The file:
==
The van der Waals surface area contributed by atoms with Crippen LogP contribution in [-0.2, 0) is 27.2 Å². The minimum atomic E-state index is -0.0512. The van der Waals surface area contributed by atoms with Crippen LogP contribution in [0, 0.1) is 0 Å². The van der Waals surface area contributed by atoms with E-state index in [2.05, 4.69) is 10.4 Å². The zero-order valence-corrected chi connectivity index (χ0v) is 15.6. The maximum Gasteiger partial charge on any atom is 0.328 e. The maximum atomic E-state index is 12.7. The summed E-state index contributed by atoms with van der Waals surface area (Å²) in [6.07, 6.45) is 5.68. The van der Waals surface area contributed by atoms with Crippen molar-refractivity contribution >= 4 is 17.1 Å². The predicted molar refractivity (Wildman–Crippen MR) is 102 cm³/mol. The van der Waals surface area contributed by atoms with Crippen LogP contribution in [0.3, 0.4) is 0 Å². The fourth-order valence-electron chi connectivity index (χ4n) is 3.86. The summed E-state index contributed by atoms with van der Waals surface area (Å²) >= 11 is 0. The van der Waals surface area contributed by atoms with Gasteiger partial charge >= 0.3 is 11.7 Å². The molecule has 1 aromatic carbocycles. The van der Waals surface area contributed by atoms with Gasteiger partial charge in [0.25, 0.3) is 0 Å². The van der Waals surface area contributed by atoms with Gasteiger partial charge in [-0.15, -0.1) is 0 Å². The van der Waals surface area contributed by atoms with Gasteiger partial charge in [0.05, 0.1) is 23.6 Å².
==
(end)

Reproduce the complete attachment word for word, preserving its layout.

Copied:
The van der Waals surface area contributed by atoms with Crippen LogP contribution in [-0.2, 0) is 27.2 Å². The minimum atomic E-state index is -0.0512. The van der Waals surface area contributed by atoms with Crippen LogP contribution in [0, 0.1) is 0 Å². The van der Waals surface area contributed by atoms with E-state index in [2.05, 4.69) is 10.4 Å². The zero-order valence-corrected chi connectivity index (χ0v) is 15.6. The maximum Gasteiger partial charge on any atom is 0.328 e. The maximum atomic E-state index is 12.7. The summed E-state index contributed by atoms with van der Waals surface area (Å²) in [6.07, 6.45) is 5.68. The van der Waals surface area contributed by atoms with Crippen molar-refractivity contribution >= 4 is 17.1 Å². The predicted molar refractivity (Wildman–Crippen MR) is 102 cm³/mol. The van der Waals surface area contributed by atoms with Crippen LogP contribution in [0.3, 0.4) is 0 Å². The fourth-order valence-electron chi connectivity index (χ4n) is 3.86. The summed E-state index contributed by atoms with van der Waals surface area (Å²) >= 11 is 0. The van der Waals surface area contributed by atoms with Gasteiger partial charge >= 0.3 is 11.7 Å². The molecule has 1 aromatic carbocycles. The van der Waals surface area contributed by atoms with Gasteiger partial charge in [0.25, 0.3) is 0 Å². The van der Waals surface area contributed by atoms with Gasteiger partial charge in [-0.15, -0.1) is 0 Å². The van der Waals surface area contributed by atoms with Gasteiger partial charge in [0.05, 0.1) is 23.6 Å².